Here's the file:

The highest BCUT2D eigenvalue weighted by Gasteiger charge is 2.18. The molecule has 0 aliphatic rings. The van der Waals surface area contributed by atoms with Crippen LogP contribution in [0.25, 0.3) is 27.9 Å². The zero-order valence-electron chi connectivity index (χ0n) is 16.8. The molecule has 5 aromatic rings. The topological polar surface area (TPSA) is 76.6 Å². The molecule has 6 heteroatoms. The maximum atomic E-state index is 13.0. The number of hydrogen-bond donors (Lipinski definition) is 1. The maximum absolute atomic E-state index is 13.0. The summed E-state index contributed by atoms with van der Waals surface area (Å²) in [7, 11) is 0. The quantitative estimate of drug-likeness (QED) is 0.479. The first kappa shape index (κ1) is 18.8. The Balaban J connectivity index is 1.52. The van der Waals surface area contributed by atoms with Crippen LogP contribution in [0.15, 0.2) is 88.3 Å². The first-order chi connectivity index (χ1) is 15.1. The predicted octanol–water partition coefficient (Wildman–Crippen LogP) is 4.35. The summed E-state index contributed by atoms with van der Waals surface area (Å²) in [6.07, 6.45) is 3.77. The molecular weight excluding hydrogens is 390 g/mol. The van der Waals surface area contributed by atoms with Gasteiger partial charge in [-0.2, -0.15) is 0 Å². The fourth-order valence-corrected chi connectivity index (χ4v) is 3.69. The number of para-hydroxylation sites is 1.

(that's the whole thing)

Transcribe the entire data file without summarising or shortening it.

The highest BCUT2D eigenvalue weighted by Gasteiger charge is 2.18. The molecule has 0 aliphatic rings. The van der Waals surface area contributed by atoms with Crippen LogP contribution in [0.25, 0.3) is 27.9 Å². The zero-order valence-electron chi connectivity index (χ0n) is 16.8. The molecule has 5 aromatic rings. The topological polar surface area (TPSA) is 76.6 Å². The molecule has 6 heteroatoms. The maximum atomic E-state index is 13.0. The number of hydrogen-bond donors (Lipinski definition) is 1. The maximum absolute atomic E-state index is 13.0. The summed E-state index contributed by atoms with van der Waals surface area (Å²) in [7, 11) is 0. The quantitative estimate of drug-likeness (QED) is 0.479. The first kappa shape index (κ1) is 18.8. The Balaban J connectivity index is 1.52. The van der Waals surface area contributed by atoms with Crippen LogP contribution in [0.15, 0.2) is 88.3 Å². The first-order chi connectivity index (χ1) is 15.1. The predicted octanol–water partition coefficient (Wildman–Crippen LogP) is 4.35. The summed E-state index contributed by atoms with van der Waals surface area (Å²) in [6.07, 6.45) is 3.77. The molecular weight excluding hydrogens is 390 g/mol. The van der Waals surface area contributed by atoms with Gasteiger partial charge in [-0.2, -0.15) is 0 Å². The fourth-order valence-corrected chi connectivity index (χ4v) is 3.69. The number of para-hydroxylation sites is 1.